The 30-year fixed rate agency MBS market is expected to dip significantly in May. Analysts at JPMorgan Securities believe that the amount of outstanding 30-year agency MBS should decrease by well over $30 billion, based on gross production up until May 29.

Analysts said this would be the largest one-month decline on record. The same comment was made last month when the 30-year sector dipped by more than $28 billion, a record. The rise in paydowns in May/June, along with a sustained high share of refinancings down the curve, is accelerating the drop in outstanding 30-year MBS, the firm stated.

Around 17% of 30-year borrowers are refinancing into 15-years, according to JPMorgan. Aside from this, another 10% to 12% of the 30-year paydowns are moving into hybrid ARMs. JPMorgan added that the amount of outstanding 30-year agency MBS remains on pace toward a dip of more than $200 billion in 2003. This figure corresponds to over 10% of the currently outstanding 30-year MBS.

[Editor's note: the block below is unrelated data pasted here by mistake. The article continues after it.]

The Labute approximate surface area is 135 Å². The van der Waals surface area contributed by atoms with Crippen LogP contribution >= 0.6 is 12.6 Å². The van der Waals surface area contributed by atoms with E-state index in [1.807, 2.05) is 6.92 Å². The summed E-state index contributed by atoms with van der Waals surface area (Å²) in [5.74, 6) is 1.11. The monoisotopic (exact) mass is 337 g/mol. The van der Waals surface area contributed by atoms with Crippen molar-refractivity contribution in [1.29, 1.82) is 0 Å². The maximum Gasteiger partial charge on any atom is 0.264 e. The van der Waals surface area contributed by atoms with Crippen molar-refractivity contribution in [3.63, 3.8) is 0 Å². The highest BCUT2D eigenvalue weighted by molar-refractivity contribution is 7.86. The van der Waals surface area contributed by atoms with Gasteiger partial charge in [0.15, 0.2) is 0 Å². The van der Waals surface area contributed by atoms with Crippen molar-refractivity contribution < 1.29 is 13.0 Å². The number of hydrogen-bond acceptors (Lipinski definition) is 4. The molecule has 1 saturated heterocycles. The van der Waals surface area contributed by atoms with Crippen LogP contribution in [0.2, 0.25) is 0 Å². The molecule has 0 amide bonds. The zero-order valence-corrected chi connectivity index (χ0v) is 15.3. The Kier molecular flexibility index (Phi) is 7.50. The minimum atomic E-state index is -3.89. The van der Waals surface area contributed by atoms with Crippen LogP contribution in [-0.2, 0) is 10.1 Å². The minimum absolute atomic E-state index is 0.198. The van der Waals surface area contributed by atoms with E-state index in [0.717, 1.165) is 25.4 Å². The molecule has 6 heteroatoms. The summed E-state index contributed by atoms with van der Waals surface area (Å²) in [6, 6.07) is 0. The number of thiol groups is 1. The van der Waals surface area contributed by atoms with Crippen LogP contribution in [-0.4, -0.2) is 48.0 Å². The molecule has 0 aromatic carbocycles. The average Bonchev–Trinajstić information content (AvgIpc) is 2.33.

Separately, Citigroup reported that Fannie Mae still holds more 30-year mortgages compared to Freddie Mac. Freddie Mac's first quarter report shows that 30-year fixed-rate retained portfolio holdings dropped roughly in line with the dip in total PCs in the sector, while 15-year fixed-rate holdings lagged.

Freddie's 15-year fixed-rate retained portfolio holdings only rose by $1 billion, while total 15-year fixed-rate PCs rose by $18 billion. On the other hand, Fannie Mae's holdings in the 15-year conventional sector went up by $15 billion in the first quarter. Fannie's retained portfolio has relatively more weight in 30-years. Both GSEs have 5-year holdings that are comparable in size. However, Fannie Mae's 30-year holdings are roughly double that of Freddie Mac.

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